Northwestern University sponsored a resent stem cell therapy trial involving multiple sclerosis (MS)– at onset an immune-mediated demyelinating disease. In most cases, it starts as a relapsing-remitting disease with distinct attacks and no symptoms between flares. Over years or decades, virtually all cases transition into a progressive disease in which insidious and slow neurologic deterioration occurs with or without acute flares. Relapsing-remitting disease is often responsive to immune suppressive or modulating therapies, while immune based therapies are generally ineffective in patients with a progressive clinical course. This clinical course and response to immune suppression, as well as neuropathology and neuroimaging studies, suggest that disease progression is associated with axonal atrophy. Disability correlates better with measures of axonal atrophy than immune mediated demyelination. Therefore, immune based therapies, to be effective, need to be started early in the disease course while MS is predominately an immune-mediated and inflammatory disease. While current immune based therapies delay disability, no intervention has been proven to prevent progressive disability. The sponsors proposed, as a randomized study, autologous unmanipulated PBSCT using a conditioning regimen of cyclophosphamide and rabbit antithymocyte globulin (rATG) versus FDA approved standard of care (i.e. interferon, glatiramer acetate, mitoxantrone, natalizumab, fingolimod, or tecfidera) in patients with inflammatory (relapsing) MS despite treatment with alternate approved therapy. The results were recently published in JAMA Network.
Question Is nonmyeloablative autologous hematopoietic stem cell transplantation (HSCT) more effective than disease-modifying therapy for patients with highly active relapsing-remitting multiple sclerosis (MS)?
Findings In this randomized clinical trial that included 110 patients with relapsing-remitting MS, treatment with nonmyeloablative HSCT compared with disease-modifying therapy resulted in a significantly prolonged time to disease progression (hazard ratio, 0.07).
Meaning In this preliminary study, nonmyeloablative HSCT was more effective than disease-modifying therapy for patients with relapsing-remitting MS.
Importance Hematopoietic stem cell transplantation (HSCT) represents a potentially useful approach to slow or prevent progressive disability in relapsing-remitting multiple sclerosis (MS).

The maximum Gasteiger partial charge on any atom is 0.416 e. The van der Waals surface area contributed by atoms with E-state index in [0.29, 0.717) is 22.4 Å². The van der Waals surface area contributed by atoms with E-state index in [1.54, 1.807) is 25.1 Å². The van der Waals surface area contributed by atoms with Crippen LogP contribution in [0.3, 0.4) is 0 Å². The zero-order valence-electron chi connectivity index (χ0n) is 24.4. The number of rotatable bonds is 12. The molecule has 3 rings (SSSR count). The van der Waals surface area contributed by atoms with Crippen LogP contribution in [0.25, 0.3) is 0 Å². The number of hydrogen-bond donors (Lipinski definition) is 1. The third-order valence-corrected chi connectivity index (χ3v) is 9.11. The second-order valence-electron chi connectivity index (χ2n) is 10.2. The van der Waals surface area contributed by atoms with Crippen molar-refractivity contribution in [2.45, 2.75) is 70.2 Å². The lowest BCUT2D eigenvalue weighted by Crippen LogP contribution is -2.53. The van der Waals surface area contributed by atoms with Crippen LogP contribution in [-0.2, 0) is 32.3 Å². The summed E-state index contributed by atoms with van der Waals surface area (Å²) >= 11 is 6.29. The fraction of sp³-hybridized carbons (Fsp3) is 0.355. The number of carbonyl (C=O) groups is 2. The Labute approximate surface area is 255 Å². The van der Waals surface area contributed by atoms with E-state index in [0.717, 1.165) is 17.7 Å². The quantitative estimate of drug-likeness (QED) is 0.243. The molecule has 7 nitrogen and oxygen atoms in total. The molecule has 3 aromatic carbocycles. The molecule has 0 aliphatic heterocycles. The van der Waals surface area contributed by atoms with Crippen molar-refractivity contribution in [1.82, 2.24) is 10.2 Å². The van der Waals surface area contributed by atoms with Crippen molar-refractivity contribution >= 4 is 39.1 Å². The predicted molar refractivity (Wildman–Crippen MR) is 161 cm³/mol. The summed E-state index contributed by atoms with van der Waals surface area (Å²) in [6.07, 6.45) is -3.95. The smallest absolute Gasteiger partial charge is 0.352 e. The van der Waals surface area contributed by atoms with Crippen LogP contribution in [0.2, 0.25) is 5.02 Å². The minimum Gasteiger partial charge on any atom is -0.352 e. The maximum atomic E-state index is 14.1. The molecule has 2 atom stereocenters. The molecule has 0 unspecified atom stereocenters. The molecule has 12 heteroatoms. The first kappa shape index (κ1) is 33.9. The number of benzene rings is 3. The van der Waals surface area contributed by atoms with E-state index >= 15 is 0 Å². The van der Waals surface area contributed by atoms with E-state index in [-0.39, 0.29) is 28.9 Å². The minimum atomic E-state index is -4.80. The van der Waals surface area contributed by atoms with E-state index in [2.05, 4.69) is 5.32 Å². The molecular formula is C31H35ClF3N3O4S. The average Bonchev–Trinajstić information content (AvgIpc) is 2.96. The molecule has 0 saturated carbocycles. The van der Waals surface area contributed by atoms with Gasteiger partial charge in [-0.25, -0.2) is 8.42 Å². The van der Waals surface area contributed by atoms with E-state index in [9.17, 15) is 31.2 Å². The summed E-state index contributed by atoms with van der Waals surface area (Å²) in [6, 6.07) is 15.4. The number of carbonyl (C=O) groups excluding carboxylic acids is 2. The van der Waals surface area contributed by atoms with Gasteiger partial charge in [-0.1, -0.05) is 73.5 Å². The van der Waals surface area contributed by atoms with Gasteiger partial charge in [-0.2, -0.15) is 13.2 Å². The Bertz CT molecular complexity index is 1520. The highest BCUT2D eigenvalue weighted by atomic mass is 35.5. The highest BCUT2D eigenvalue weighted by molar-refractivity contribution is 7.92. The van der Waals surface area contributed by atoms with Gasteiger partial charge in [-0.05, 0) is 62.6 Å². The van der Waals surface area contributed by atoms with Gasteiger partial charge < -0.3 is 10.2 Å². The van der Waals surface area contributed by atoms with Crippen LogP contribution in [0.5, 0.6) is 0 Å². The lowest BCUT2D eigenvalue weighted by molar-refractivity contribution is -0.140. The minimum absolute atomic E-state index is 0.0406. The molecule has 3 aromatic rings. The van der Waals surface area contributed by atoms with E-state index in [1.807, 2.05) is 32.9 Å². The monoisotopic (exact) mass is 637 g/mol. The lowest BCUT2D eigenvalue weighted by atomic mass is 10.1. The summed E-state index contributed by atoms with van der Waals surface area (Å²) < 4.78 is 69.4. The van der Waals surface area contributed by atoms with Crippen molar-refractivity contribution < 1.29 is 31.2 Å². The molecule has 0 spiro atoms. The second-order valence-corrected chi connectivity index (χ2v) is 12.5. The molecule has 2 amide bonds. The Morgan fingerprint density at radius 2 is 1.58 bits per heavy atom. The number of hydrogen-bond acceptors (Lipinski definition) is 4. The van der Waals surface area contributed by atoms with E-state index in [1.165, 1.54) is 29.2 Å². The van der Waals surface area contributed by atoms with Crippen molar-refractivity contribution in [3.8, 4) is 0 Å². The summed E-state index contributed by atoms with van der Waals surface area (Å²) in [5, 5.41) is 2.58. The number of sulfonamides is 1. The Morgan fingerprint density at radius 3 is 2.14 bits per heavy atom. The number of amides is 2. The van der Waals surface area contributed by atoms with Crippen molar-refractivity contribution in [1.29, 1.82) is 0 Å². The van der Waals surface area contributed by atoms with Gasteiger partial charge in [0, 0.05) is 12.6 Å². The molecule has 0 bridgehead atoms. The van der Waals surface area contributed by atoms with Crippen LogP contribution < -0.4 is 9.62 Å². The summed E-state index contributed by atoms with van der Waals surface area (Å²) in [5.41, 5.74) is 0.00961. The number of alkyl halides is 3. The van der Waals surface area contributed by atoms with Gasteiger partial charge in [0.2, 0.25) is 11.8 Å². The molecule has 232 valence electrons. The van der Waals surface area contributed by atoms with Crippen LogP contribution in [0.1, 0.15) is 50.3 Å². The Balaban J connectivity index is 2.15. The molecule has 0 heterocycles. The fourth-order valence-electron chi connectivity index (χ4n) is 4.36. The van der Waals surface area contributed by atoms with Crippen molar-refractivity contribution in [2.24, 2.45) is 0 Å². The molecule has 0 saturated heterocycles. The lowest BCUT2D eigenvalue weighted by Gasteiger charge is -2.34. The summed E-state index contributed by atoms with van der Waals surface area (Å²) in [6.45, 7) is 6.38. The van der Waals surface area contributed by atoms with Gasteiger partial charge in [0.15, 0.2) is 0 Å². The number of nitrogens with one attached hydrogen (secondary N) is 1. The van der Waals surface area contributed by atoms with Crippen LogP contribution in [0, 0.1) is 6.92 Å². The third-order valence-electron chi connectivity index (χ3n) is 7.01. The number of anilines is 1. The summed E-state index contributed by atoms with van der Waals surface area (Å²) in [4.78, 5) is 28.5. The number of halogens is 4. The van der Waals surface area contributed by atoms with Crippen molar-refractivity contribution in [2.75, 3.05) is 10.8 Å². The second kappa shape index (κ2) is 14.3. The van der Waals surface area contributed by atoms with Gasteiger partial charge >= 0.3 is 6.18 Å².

Objective To compare the effect of nonmyeloablative HSCT vs disease-modifying therapy (DMT) on disease progression.
Design, Setting, and Participants Between September 20, 2005, and July 7, 2016, a total of 110 patients with relapsing-remitting MS, at least 2 relapses while receiving DMT in the prior year, and an Expanded Disability Status Scale (EDSS; score range, 0-10 [10 = worst neurologic disability]) score of 2.0 to 6.0 were randomized at 4 US, European, and South American centers. Final follow-up occurred in January 2018 and database lock in February 2018.
Interventions Patients were randomized to receive HSCT along with cyclophosphamide (200 mg/kg) and antithymocyte globulin (6 mg/kg) (n = 55) or DMT of higher efficacy or a different class than DMT taken during the previous year (n = 55).
Main Outcomes and Measures The primary end was disease progression, defined as an EDSS score increase after at least 1 year of 1.0 point or more (minimal clinically significant difference, 0.5) on 2 evaluations 6 months apart, with differences in time to progression estimated as hazard ratios.
Results Among 110 randomized patients (73 [66%] women; mean age, 36 [SD, 8.6] years), 103 remained in the trial, with 98 evaluated at 1 year and 23 evaluated yearly for 5 years (median follow-up, 2 years; mean, 2.8 years). Disease progression occurred in 3 patients in the HSCT group and 34 patients in the DMT group. Median time to progression could not be calculated in the HSCT group because of too few events; it was 24 months (interquartile range, 18-48 months) in the DMT group (hazard ratio, 0.07; 95% CI, 0.02-0.24; P < .001). During the first year, mean EDSS scores decreased (improved) from 3.38 to 2.36 in the HSCT group and increased (worsened) from 3.31 to 3.98 in the DMT group (between-group mean difference, −1.7; 95% CI, −2.03 to −1.29; P < .001). There were no deaths and no patients who received HSCT developed nonhematopoietic grade 4 toxicities (such as myocardial infarction, sepsis, or other disabling or potential life-threatening events).Conclusions and Relevance In this preliminary study of patients with relapsing-remitting MS, nonmyeloablative HSCT, compared with DMT, resulted in prolonged time to disease progression.